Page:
While a fear of fee compression is always a topic of conversation among financial advisors, the reality is that most advisor fees have risen since 2018, according to research from financial planner Michael Kitces.

The new study from Kitces.com, “How Actual Financial Planners Do Financial Planning,” found that advisors’ 2020 median fees significantly increased relative to 2018 fees. That translated into a 12.4% increase for standalone fees, while both retainer fee and hourly fee rates  jumped 25%.

Meanwhile, median fees tied to asset under management remained relatively stable. That said, there was an 8% increase at the 10th percentile and an 8.7% increase at the 90th percentile for fees charged for a $1 million portfolio. Roughly 800 advisors participated in the survey.

“Although there has been concern that the fee compression evident with financial services products would also apply to financial planning advice, we found little evidence that this was the case,” Derek Tharp, lead researcher at Kitces.com, said in a new blog.

“We also observed pricing trends by industry channel, with advisors in the RIA channel charging higher median fees than those in the B/D channel for work completed on a standalone or retainer basis, as well as for a complete financial plan billed on an hourly basis,” Tharp said. “Similarly, financial advisors with a CFP designation generally charge higher fees than those who are not CFP professionals.”

Team structure did not seem to have much impact on standalone fees charged by solo advisors, solo advisors with support or ensemble advisors. Silo advisors, however, do appear to charge lower standalone fees than other team structures, the study found.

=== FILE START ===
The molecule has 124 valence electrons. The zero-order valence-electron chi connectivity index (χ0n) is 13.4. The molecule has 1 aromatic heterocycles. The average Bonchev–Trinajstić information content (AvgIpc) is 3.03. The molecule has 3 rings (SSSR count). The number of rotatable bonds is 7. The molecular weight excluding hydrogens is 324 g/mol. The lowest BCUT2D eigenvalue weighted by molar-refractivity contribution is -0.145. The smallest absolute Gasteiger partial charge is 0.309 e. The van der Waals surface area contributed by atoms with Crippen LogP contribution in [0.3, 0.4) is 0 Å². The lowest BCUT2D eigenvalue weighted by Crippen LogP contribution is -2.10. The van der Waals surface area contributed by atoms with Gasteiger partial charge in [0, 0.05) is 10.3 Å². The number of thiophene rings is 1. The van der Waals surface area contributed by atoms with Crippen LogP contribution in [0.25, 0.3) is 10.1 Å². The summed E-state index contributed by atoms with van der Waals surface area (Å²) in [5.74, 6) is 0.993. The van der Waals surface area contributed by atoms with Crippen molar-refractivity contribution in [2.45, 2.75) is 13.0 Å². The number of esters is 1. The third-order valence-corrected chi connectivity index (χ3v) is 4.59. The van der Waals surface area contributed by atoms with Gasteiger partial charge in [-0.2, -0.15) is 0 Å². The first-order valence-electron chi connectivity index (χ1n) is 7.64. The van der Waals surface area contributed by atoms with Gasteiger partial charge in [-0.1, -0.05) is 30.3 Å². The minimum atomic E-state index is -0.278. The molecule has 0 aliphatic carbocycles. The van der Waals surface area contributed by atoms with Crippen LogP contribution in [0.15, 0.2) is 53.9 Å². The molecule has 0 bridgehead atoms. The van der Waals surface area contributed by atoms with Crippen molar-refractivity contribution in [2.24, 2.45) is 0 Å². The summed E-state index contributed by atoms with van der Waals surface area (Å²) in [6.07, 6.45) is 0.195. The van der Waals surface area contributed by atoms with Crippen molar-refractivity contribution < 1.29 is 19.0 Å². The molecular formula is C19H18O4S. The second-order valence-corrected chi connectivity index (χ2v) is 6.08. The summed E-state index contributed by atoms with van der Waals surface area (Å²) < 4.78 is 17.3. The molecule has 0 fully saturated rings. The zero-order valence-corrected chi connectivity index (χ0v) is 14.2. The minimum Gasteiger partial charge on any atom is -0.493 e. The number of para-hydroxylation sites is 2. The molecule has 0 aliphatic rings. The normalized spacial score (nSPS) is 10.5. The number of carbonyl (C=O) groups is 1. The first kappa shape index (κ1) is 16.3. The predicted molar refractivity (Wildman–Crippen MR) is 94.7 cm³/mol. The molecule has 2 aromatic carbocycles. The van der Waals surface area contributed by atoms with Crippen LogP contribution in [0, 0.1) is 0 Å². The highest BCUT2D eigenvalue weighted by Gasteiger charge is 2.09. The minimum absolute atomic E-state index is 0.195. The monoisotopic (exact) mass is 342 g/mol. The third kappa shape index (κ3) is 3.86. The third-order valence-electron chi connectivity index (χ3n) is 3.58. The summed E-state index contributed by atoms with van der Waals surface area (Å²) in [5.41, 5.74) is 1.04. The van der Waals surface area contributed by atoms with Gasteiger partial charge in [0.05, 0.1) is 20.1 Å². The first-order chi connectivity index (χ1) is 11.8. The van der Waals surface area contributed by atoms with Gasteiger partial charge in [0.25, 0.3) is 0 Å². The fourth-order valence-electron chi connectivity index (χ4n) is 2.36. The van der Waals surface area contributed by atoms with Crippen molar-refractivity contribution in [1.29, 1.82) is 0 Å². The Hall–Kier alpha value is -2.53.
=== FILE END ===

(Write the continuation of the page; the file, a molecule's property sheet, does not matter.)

For financial plans completed on an hourly basis, silo teams had the highest median fees and solo advisors the lowest. That trend was reversed regarding retainer fees, where solo advisors had the highest median fees and silo teams had the lowest.

“Because advisors provided us with detailed information about their business practices and pricing, we were also able to compute implied hourly rates for advisors using non-hourly billing models, which can be helpful in understanding what ‘reasonable’ rates are for hourly advisors,” Tharp said.

At median levels, Kitces.com found that primarily AUM advisors are generating revenue at rates that imply hourly fees between $350 and $800. “This is in stark contrast to the $100 to $300 implied hourly fees generated by advisors operating on a primarily hourly basis, and speaks to the challenge of building an hourly practice that is as financially successful as advisors operating on an AUM basis at common fee levels,” according to the study.

Top-earning AUM advisors (defined here as those between the 85th and 95th percentile), are generating implied hourly fees in the $950 to $1,600 per hour range, Tharp said.

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